Wednesday, August 21, 2013

They're Ba-ack...

In my experience, cities built around universities are colorful, welcoming, and dynamic. (I grew up in a college town, but since my own graduation from the University of Iowa I've called both college and non-college towns home.) These communities support, encourage, and actively work toward advancing the arts, a robust and diversified economy, strong public schools, providing and promoting opportunities for personal and professional growth, and racial, ethnic, and cultural diversity. I love college towns, consider them perfect for raising families, and hope to never live anywhere else. (The odds are in my favor, considering the fact that Tom is a professor.)

Despite my affection for college towns, for many years post-graduation I stayed away from campus, Target, and Bed, Bath, & Beyond at this time of year because it made me nauseous to watch parents unload mini-vans in front of dorms and shop next to students whose carts overflowed with miniature refrigerators and microwaves and papasan chairs and lava lamps. Going away to college was difficult for me, and these locations - as silly as it sounds - triggered really uncomfortable flashbacks and made me feel like that homesick 18-year-old all over again.

But now that I'm no longer tethered to my freshman anxiety (thank goodness), I intentionally seek out reasons to drive through campus or shop at Target or BBB in August. College students - especially the young-uns - bring a vibrancy and excitement with them when they arrive on campus each fall. Campus and the surrounding community no longer emanate calm; when the 18- through 22-year-olds pull up in pick-up trucks and SUVs (all considerably nicer than the vehicles we drive, but that's another topic for another day), campus and community life are suddenly beautifully noisy and chaotic and the atmosphere brims with anticipation.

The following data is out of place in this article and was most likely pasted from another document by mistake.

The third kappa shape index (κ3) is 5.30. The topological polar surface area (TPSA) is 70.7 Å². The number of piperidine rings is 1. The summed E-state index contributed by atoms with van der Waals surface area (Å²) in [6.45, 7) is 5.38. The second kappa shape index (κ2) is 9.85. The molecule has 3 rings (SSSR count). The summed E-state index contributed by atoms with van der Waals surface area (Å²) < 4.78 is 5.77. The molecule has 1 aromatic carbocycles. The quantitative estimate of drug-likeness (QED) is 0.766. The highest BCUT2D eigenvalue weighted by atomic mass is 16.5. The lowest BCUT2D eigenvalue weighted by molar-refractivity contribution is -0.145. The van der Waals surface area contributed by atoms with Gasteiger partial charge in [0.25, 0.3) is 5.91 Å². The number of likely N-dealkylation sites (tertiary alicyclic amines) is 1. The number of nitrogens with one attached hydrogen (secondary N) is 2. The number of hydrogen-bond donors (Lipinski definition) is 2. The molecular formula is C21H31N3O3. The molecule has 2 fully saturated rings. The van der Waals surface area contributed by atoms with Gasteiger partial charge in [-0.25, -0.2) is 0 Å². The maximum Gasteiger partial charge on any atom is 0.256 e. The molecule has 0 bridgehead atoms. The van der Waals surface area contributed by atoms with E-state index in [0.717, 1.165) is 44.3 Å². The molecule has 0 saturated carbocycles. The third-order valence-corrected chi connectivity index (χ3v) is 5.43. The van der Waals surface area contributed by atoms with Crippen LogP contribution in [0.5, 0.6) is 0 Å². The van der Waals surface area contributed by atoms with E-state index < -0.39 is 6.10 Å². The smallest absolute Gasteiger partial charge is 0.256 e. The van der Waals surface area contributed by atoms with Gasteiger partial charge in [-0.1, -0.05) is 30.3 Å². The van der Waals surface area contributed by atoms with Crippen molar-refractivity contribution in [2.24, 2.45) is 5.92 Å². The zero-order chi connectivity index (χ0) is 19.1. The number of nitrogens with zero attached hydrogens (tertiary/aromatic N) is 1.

Don't get me wrong, I love me some peace and quiet when the college students head home for the summer. The roads are clearer, the parking spaces are plentiful, and the restaurants are less crowded. Target sells more throw pillows and fewer under-the-bed storage containers. The kids and I see my husband/their daddy more often, and he's noticeably less stressed. But I recognize that without the students, my college town(s) wouldn't exist. Without the students, the arts and the economy and the schools and the opportunities and the diversity would suffer. So welcome back, "kids". Here's to another great year in our home-sweet-college town.

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